Global Report of the United Nations Population Fund (UNFPA) "State of the World Population 2010" was launched at the National Press Center of Uzbekistan on 16 December.
UNFPA office in Tashkent and Women's Committee of Uzbekistan joined hands in organization of media-briefing to launch the Report and discuss the issues of women's rights and empowerment in times of crises.
This year's Report is entitled "From Conflict and Crisis to Renewal: Generations of Change" and it focuses on the role of women during humanitarian crises caused by armed conflicts and natural disasters. The report argues that when women have access to the same rights and opportunities as men, they are more resilient to conflict and disaster and can lead reconstruction and renewal efforts in their societies.
The theme of this year's report is especially relevant to our region's context, as it reflects the tragic events that took place on the Uzbek-Kyrgyz border in June this year. When hundreds of refugees fled neighboring Kyrgyzstan, among them children and women, the Government of Uzbekistan has spared no effort to organize immediate humanitarian assistance: set up camps and provide them with necessary items, such as food, clothes and medicines.
With support of Women's Committee of Uzbekistan, UNFPA, along with other UN Agencies, contributed to help improve the conditions of refugees residing in camps. Particularly, UNFPA and Women's Committee provided and distributed more than 3,500 dignity kits for women and girls.
As part of the discussion, journalists were also briefed on the activities of regional Centers for Social and Legal Support of Women and their Families, such as Center in Andijan, and their help during the events.
The global release of "State of the World Population Report 2010" coincides with the 10th anniversary of the United Nations Security Council's landmark resolution 1325, which aimed to put a stop to violence against women and girls in armed conflict and to encourage greater participation by women in peacebuilding initiatives.
Resolution 1325, as well as other related resolutions of the Security Council guide the international community's response to conflict and establish the framework for actions to protect women and assure their participation in peacebuilding and reconciliation, "but they are not a substitute for grass-roots efforts to empower women and to build long-term resilience to crises of any sort," UNFPA Executive Director Ms. Thoraya Obaid wrote in the foreword to the report.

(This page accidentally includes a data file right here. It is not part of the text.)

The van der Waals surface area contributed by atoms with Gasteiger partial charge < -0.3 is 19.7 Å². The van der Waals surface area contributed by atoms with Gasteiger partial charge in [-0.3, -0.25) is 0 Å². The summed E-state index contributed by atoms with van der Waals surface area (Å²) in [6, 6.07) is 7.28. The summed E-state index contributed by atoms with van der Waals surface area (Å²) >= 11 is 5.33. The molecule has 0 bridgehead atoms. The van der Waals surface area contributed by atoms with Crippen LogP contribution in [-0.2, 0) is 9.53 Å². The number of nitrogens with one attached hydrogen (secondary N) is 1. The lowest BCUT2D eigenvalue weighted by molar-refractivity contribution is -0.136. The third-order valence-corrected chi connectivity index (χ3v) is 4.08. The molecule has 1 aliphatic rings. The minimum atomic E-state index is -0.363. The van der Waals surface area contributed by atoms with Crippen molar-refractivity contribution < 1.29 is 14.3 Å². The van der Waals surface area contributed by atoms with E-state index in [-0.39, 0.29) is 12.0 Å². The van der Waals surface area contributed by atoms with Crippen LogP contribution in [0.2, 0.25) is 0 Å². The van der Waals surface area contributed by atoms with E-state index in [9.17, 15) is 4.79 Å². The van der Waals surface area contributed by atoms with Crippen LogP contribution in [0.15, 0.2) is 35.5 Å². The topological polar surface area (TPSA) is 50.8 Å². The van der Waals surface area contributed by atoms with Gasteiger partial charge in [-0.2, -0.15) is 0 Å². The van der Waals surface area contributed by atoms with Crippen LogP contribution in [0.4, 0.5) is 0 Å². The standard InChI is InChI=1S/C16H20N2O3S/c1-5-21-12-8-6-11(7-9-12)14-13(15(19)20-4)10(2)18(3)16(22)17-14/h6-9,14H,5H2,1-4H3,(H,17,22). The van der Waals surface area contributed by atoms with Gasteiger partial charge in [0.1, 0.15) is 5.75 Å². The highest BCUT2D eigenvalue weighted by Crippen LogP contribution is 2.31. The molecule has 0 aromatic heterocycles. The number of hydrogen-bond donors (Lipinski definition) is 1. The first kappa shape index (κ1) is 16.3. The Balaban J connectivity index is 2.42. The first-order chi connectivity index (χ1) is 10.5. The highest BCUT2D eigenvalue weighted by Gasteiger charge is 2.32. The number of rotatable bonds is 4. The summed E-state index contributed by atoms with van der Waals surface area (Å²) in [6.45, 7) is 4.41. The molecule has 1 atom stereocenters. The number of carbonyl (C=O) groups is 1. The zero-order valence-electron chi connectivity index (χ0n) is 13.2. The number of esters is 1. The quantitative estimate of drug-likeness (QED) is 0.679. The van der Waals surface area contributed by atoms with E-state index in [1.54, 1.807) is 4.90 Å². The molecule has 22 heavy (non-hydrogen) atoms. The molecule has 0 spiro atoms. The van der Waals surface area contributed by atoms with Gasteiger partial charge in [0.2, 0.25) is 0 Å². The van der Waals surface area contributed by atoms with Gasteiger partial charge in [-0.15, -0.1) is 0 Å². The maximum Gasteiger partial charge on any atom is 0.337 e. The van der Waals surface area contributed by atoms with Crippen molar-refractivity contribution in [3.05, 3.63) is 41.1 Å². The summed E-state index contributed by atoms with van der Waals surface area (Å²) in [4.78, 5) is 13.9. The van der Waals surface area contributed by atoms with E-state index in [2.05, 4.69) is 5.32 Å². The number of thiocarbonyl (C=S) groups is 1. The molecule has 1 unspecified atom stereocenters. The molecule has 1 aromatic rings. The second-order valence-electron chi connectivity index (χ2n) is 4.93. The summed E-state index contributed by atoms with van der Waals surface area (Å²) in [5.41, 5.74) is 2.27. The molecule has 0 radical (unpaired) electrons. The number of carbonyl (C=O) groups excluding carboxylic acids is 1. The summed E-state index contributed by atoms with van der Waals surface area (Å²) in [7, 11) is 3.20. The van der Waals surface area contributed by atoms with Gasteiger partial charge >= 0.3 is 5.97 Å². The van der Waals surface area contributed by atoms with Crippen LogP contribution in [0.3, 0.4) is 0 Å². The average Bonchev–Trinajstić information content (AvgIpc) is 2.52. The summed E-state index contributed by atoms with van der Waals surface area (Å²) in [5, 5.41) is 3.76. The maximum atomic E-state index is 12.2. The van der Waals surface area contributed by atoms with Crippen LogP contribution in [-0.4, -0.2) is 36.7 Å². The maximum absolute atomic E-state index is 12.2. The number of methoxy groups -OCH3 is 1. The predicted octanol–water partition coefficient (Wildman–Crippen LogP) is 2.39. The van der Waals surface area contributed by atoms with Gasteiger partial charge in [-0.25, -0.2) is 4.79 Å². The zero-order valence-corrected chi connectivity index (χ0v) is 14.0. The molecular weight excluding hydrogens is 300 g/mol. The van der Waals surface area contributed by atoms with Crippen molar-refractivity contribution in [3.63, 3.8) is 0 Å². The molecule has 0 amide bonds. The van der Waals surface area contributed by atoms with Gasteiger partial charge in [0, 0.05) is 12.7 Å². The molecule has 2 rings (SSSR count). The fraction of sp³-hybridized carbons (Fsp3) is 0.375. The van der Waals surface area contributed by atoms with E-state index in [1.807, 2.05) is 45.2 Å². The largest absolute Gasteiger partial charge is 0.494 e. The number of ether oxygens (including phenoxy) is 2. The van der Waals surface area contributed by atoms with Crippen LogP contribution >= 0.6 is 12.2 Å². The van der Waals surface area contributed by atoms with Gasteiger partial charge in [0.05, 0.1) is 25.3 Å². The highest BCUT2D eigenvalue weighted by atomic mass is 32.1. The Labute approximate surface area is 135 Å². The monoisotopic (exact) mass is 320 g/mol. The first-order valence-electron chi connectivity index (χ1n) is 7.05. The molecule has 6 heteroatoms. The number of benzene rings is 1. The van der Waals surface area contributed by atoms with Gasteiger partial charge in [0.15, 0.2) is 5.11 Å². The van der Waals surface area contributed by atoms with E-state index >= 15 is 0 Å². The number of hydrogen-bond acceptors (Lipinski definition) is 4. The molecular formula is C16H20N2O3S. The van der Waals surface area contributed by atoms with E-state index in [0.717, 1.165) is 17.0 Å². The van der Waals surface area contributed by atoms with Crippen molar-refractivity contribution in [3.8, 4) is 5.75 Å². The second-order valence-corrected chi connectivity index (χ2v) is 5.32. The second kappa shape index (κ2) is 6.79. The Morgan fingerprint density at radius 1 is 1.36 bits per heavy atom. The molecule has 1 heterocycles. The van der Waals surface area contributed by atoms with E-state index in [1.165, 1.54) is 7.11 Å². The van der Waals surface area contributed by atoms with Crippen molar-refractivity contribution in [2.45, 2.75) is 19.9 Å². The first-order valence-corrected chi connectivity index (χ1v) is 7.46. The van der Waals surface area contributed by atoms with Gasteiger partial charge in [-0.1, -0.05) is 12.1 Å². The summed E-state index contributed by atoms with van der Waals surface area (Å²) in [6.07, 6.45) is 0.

"Governments need to seize opportunities arising out of post-conflict recovery or emerging from natural disasters to increase the chances that countries are not just rebuilt, but built back better and renewed, with women and men on equal footing, with rights and opportunities for all and a foundation for development and security in the long run," the report argues.
Through the stories of individuals affected by conflict or catastrophe in Bosnia and Herzegovina, Haiti, Iraq, Jordan, Liberia, the Occupied Palestinian Territory, Timor-Leste and Uganda, the report shows how communities and civil society are healing old wounds and moving forward. However, more still needs to be done to ensure that women have access to services and have a voice in peace deals or reconstruction plans.
"This Report is a flagship product of UNFPA running annually for more than ten years. In these years, the reports have focused on variety of issues related to population and development," said UNFPA Representative Mr. Karl Kulessa in his welcome address to participants. "This year's Report shows that while women rarely wage war, they suffer the worst of its consequences. And women's participation in peace-building is a prerequisite to its success".
UNFPA works in Uzbekistan since 1993. In line with its Country Program for 2010-2015, the organization partners with national institutions, such as Women's Committee, in promoting gender equality, and advocating for the issues of reproductive health and rights, population and development.